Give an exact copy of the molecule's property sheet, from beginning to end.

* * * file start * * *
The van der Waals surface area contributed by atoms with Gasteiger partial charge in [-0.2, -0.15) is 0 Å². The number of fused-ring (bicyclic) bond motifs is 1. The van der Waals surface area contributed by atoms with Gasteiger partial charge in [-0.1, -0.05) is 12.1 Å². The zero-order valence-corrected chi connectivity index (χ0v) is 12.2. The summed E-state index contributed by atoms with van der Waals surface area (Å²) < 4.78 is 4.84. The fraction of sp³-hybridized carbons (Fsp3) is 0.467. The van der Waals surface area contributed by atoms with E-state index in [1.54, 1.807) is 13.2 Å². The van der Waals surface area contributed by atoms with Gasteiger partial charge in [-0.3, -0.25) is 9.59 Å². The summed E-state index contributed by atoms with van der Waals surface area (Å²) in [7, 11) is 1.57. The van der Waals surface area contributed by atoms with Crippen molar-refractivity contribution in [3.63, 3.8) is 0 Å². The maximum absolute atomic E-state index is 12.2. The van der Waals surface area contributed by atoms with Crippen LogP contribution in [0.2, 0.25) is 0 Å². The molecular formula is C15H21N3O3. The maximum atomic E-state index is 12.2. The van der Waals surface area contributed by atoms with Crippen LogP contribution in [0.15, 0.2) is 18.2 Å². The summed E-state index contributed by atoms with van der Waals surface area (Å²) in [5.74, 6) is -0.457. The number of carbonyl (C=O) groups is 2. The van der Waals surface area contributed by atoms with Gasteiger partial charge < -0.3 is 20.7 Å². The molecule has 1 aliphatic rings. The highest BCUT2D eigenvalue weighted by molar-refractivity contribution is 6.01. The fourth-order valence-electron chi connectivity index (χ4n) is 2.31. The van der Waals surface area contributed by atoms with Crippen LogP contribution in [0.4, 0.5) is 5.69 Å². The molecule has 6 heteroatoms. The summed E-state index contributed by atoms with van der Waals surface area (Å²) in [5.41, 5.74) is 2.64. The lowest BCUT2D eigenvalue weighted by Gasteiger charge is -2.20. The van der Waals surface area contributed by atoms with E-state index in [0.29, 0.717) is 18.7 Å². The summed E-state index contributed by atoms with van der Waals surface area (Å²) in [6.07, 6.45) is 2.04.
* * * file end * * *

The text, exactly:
The van der Waals surface area contributed by atoms with Gasteiger partial charge in [-0.2, -0.15) is 0 Å². The number of fused-ring (bicyclic) bond motifs is 1. The van der Waals surface area contributed by atoms with Gasteiger partial charge in [-0.1, -0.05) is 12.1 Å². The zero-order valence-corrected chi connectivity index (χ0v) is 12.2. The summed E-state index contributed by atoms with van der Waals surface area (Å²) < 4.78 is 4.84. The fraction of sp³-hybridized carbons (Fsp3) is 0.467. The van der Waals surface area contributed by atoms with E-state index in [1.54, 1.807) is 13.2 Å². The van der Waals surface area contributed by atoms with Gasteiger partial charge in [-0.3, -0.25) is 9.59 Å². The summed E-state index contributed by atoms with van der Waals surface area (Å²) in [7, 11) is 1.57. The van der Waals surface area contributed by atoms with Crippen molar-refractivity contribution in [3.63, 3.8) is 0 Å². The maximum absolute atomic E-state index is 12.2. The van der Waals surface area contributed by atoms with Crippen LogP contribution in [0.2, 0.25) is 0 Å². The molecular formula is C15H21N3O3. The maximum atomic E-state index is 12.2. The van der Waals surface area contributed by atoms with Crippen LogP contribution in [0.15, 0.2) is 18.2 Å². The summed E-state index contributed by atoms with van der Waals surface area (Å²) in [5.74, 6) is -0.457. The number of carbonyl (C=O) groups is 2. The van der Waals surface area contributed by atoms with Gasteiger partial charge < -0.3 is 20.7 Å². The molecule has 1 aliphatic rings. The highest BCUT2D eigenvalue weighted by molar-refractivity contribution is 6.01. The fourth-order valence-electron chi connectivity index (χ4n) is 2.31. The van der Waals surface area contributed by atoms with Crippen LogP contribution in [0.4, 0.5) is 5.69 Å². The molecule has 6 heteroatoms. The summed E-state index contributed by atoms with van der Waals surface area (Å²) in [5.41, 5.74) is 2.64. The lowest BCUT2D eigenvalue weighted by Gasteiger charge is -2.20. The van der Waals surface area contributed by atoms with E-state index in [0.29, 0.717) is 18.7 Å². The summed E-state index contributed by atoms with van der Waals surface area (Å²) in [6.07, 6.45) is 2.04.